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Blittner’s Blue Line: Winter Classic Musings

It’s a New Year, yes it is!

2024 still feels new – as of the writing of this column – and it’s already kicked off with a bang. The PWHL got off to a hot start as the New York franchise blanked the Toronto team 4-0 in The League’s first ever game. The World Junior Championship is in full swing, with Team USA currently undefeated!

Oh, and let’s not forget, The NHL’s annual Winter Classic was a massive success at T-Mobile Park as the Kraken – playing in their first-ever outdoor game – beat the Golden Knights, 3-0. And to top it off, Seattle recorded the first-ever shutout in the history of the event. 

As you can see, there’s already been a lot to unpack. But the point of this column isn’t to recap results. No, it’s to get people thinking. With that in mind, I’d like to pose a question…

Is there a way to spice up The Winter Classic?

Answer…maybe. Let’s take a look at a couple of potential ideas.


Each year, when the following season’s Winter Classic matchup gets announced, the pairing can come off feeling a bit…random. Sure, there have been some rivalry games, but, for the most part, the pairings are more geography-based than anything else. 

(As a side note, The NHL does want each of its 32 teams to appear at least once in the annual extravaganza.)

However, what if there was a way to add some more “heat” to the game? What if, The Winter Classic was always a rematch of the previous season’s Stanley Cup Final? That would surely add some gravitas to the annual New Year’s Day spectacle.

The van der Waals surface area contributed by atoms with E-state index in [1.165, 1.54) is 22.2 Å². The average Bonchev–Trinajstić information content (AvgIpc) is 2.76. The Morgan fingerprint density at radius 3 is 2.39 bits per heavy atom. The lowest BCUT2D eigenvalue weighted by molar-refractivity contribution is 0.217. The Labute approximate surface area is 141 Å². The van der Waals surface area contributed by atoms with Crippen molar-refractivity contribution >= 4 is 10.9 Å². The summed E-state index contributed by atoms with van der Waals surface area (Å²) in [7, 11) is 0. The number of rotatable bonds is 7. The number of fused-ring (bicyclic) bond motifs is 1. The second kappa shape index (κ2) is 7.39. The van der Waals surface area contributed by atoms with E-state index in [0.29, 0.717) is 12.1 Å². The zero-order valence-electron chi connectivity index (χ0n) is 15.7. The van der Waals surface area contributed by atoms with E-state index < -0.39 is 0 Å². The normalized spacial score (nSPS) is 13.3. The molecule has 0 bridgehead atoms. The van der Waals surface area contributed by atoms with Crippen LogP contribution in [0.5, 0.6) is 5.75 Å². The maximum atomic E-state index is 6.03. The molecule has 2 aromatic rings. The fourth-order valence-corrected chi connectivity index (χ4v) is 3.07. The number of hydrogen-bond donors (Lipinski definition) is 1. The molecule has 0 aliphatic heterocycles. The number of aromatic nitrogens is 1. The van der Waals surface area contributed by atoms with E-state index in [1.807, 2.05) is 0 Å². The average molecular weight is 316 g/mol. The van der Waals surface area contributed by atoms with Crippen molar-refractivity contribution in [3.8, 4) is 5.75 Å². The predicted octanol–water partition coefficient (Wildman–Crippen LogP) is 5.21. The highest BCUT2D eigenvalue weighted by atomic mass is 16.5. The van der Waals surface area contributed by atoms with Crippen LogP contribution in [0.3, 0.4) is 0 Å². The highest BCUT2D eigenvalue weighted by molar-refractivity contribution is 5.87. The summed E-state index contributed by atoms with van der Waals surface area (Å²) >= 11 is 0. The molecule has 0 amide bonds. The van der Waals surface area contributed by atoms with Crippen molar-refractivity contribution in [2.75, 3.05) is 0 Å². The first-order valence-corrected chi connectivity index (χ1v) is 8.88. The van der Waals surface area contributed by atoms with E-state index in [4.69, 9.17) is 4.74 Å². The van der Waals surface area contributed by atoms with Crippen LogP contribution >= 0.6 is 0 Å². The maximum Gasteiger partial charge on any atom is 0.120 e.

Yes, there are some logistical barriers to this idea. 

One, since the Stanley Cup Final often runs until the second week of June, it doesn’t leave The NHL a ton of time to promote the following January’s game. Two, the site of the game needs to be determined well before The Cup Final begins. Three, what happens if the site doesn’t make geographical sense for the two Cup finalists? For example, what if the Bruins and Kings were in The Final but The League was looking to hold The Winter Classic in, say, Michigan? Would the fan bases for both teams reliably travel to such a site? 

These are all questions that would need answering before this idea could gain traction. 


Every year 32 NHL teams take the ice at the start of the season with one goal in mind – to win The Stanley Cup. It’s, without a doubt, the most sought-after trophy in all of professional sports. But, what if The Cup champs ALSO got to host The Winter Classic?

Before you start complaining, hear me out.

Let’s say the Golden Knights and the Islanders play each other in The Stanley Cup Final in June 2024. For argument’s sake, let’s say the Islanders win. Under this idea, the Islanders would then host The Winter Classic in January 2025. AND to up the ante, The Isles can choose whichever team they want to be their opponents.